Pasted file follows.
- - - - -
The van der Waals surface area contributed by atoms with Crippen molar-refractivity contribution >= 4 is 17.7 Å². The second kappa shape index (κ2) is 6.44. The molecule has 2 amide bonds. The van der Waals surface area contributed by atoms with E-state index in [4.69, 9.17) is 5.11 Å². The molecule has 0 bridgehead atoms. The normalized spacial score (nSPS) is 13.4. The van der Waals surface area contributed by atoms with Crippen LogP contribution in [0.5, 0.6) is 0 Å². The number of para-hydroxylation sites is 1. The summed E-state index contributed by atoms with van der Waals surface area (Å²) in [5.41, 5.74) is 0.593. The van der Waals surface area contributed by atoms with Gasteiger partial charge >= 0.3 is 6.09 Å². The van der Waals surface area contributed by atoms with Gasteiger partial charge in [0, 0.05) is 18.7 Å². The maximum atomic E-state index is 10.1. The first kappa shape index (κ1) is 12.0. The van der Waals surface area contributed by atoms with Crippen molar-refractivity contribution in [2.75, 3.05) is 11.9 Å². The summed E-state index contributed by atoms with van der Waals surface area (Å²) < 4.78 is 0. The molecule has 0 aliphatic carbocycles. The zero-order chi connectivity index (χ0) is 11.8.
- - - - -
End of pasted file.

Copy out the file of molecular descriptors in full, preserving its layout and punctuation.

The van der Waals surface area contributed by atoms with Crippen molar-refractivity contribution >= 4 is 17.7 Å². The second kappa shape index (κ2) is 6.44. The molecule has 2 amide bonds. The van der Waals surface area contributed by atoms with E-state index in [4.69, 9.17) is 5.11 Å². The molecule has 0 bridgehead atoms. The normalized spacial score (nSPS) is 13.4. The van der Waals surface area contributed by atoms with Crippen LogP contribution in [0.5, 0.6) is 0 Å². The number of para-hydroxylation sites is 1. The summed E-state index contributed by atoms with van der Waals surface area (Å²) in [5.41, 5.74) is 0.593. The van der Waals surface area contributed by atoms with Gasteiger partial charge >= 0.3 is 6.09 Å². The van der Waals surface area contributed by atoms with Gasteiger partial charge in [0, 0.05) is 18.7 Å². The maximum atomic E-state index is 10.1. The first kappa shape index (κ1) is 12.0. The van der Waals surface area contributed by atoms with Crippen molar-refractivity contribution in [2.75, 3.05) is 11.9 Å². The summed E-state index contributed by atoms with van der Waals surface area (Å²) < 4.78 is 0. The molecule has 0 aliphatic carbocycles. The zero-order chi connectivity index (χ0) is 11.8.